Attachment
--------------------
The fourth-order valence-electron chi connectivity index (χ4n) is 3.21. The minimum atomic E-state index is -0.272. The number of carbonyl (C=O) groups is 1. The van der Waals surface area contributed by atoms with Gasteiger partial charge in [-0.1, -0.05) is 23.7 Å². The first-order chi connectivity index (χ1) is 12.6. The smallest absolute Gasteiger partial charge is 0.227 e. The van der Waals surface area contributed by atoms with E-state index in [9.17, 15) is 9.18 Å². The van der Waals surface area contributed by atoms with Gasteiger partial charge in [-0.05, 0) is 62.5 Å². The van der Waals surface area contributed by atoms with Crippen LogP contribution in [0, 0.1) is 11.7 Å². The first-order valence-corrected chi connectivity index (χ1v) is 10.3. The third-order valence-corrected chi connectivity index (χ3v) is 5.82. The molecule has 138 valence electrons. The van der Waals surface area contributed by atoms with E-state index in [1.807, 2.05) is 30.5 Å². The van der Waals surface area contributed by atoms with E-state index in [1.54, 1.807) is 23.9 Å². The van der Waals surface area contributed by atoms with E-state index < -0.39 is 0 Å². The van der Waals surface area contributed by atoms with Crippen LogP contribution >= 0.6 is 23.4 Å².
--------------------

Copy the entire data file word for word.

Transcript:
The fourth-order valence-electron chi connectivity index (χ4n) is 3.21. The minimum atomic E-state index is -0.272. The number of carbonyl (C=O) groups is 1. The van der Waals surface area contributed by atoms with Gasteiger partial charge in [-0.1, -0.05) is 23.7 Å². The first-order chi connectivity index (χ1) is 12.6. The smallest absolute Gasteiger partial charge is 0.227 e. The van der Waals surface area contributed by atoms with E-state index in [9.17, 15) is 9.18 Å². The van der Waals surface area contributed by atoms with Gasteiger partial charge in [-0.05, 0) is 62.5 Å². The van der Waals surface area contributed by atoms with Crippen LogP contribution in [0, 0.1) is 11.7 Å². The first-order valence-corrected chi connectivity index (χ1v) is 10.3. The third-order valence-corrected chi connectivity index (χ3v) is 5.82. The molecule has 138 valence electrons. The van der Waals surface area contributed by atoms with E-state index in [1.807, 2.05) is 30.5 Å². The van der Waals surface area contributed by atoms with E-state index in [1.54, 1.807) is 23.9 Å². The van der Waals surface area contributed by atoms with E-state index < -0.39 is 0 Å². The van der Waals surface area contributed by atoms with Crippen LogP contribution >= 0.6 is 23.4 Å².